What is Electoral Bonds and why it is so confusing ?

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Electoral bonds are a financial instrument introduced in India in 2018 as a mechanism for individuals and corporations to make donations to political parties. These bonds are essentially promissory notes that can be purchased from specified branches of authorized banks using legally declared funds. The donor can then donate these bonds to any eligible political party of their choice.

Key features and aspects of electoral bonds:

Anonymity: One of the main features of electoral bonds is the anonymity they offer to donors. Unlike traditional forms of political donations, electoral bonds allow donors to make contributions without revealing their identities.

Authorized Banks: Electoral bonds can only be purchased from specified branches of authorized banks during certain designated periods. These banks include State Bank of India (SBI) and a few other nationalized banks.

Electoral bonds have a specified validity period, usually ranging from a few days to a month. Within this period, the bonds can be donated to any eligible political party registered under the Representation of the People Act, 1951.

As per available data of January 2024 showed that only 25 political parties had opened their account and were eligible for encashing electoral bonds. Therefore, compiling this information should not be difficult as the system is already in place,” the petition argued.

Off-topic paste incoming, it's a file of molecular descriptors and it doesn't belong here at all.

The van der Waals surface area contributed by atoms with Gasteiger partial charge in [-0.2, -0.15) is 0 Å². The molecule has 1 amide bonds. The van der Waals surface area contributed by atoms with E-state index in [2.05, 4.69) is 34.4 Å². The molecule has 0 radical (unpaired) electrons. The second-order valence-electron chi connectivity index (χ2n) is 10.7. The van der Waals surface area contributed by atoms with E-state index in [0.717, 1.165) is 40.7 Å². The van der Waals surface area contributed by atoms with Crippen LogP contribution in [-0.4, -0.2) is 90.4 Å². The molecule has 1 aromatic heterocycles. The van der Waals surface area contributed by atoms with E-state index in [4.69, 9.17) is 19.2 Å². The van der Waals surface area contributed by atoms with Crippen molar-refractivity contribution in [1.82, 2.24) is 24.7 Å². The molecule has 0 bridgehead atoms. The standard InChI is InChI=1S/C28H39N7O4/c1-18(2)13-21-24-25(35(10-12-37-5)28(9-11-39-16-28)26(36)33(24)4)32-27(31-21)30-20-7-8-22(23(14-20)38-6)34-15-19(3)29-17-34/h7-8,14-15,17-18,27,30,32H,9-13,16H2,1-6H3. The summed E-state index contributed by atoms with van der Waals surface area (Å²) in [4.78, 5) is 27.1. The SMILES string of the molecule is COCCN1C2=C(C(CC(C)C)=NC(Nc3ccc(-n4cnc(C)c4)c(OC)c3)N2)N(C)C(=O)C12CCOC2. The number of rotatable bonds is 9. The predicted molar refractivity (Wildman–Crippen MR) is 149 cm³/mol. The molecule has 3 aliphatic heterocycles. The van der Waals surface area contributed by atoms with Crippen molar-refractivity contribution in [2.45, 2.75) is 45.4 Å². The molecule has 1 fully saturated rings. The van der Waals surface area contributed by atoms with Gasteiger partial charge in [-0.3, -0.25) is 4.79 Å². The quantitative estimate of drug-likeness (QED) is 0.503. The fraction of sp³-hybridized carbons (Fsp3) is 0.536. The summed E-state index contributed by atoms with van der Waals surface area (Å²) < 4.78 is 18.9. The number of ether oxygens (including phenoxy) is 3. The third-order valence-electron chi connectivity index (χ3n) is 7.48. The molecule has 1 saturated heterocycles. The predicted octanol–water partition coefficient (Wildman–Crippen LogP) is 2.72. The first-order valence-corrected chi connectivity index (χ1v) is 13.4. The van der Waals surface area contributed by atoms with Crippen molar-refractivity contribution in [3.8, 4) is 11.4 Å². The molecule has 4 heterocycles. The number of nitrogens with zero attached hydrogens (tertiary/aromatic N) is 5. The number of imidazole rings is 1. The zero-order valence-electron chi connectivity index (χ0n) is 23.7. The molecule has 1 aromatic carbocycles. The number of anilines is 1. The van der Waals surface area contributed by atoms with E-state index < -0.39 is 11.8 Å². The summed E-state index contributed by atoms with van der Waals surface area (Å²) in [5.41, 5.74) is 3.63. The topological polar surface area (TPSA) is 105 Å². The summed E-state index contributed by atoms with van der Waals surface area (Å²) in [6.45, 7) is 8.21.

The apex court had directed the SBI to submit details of electoral bonds purchased since April 12, 2019 to the Election Commission by March 6. The poll body in turn was asked to publish the information on its official website by March 13. SBI moved the Supreme Court on Monday for an extension till June 30.

The subject matter expert says, each electoral bond had a unique number, it said. “A simple query on the database can generate a report in a particular format which does not require any manual verification.”

The SBI has 2,60,000 employees, 22,500 worldwide branches administered by a headquarters, 17 local head offices, 101 zonal offices and 208 foreign offices in 36 countries. It is hard to believe that the SBI is not able to gather information which the SBI has itself recorded.

SBI has told the court that it can reconcile the information only by June end. The reason, furnished close to the date set by the court, is not convincing. Many hold that the reasons cited by the bank for its inability to comply with the court’s directive are untenable. A recent update shows, SBI Deletes Documents Related To Electoral Bonds From Website.

I has been pointed out, on the basis of RTI documents, that the SBI was able to collate data on bonds from across the country within 48 hours when the union finance ministry sought such information.

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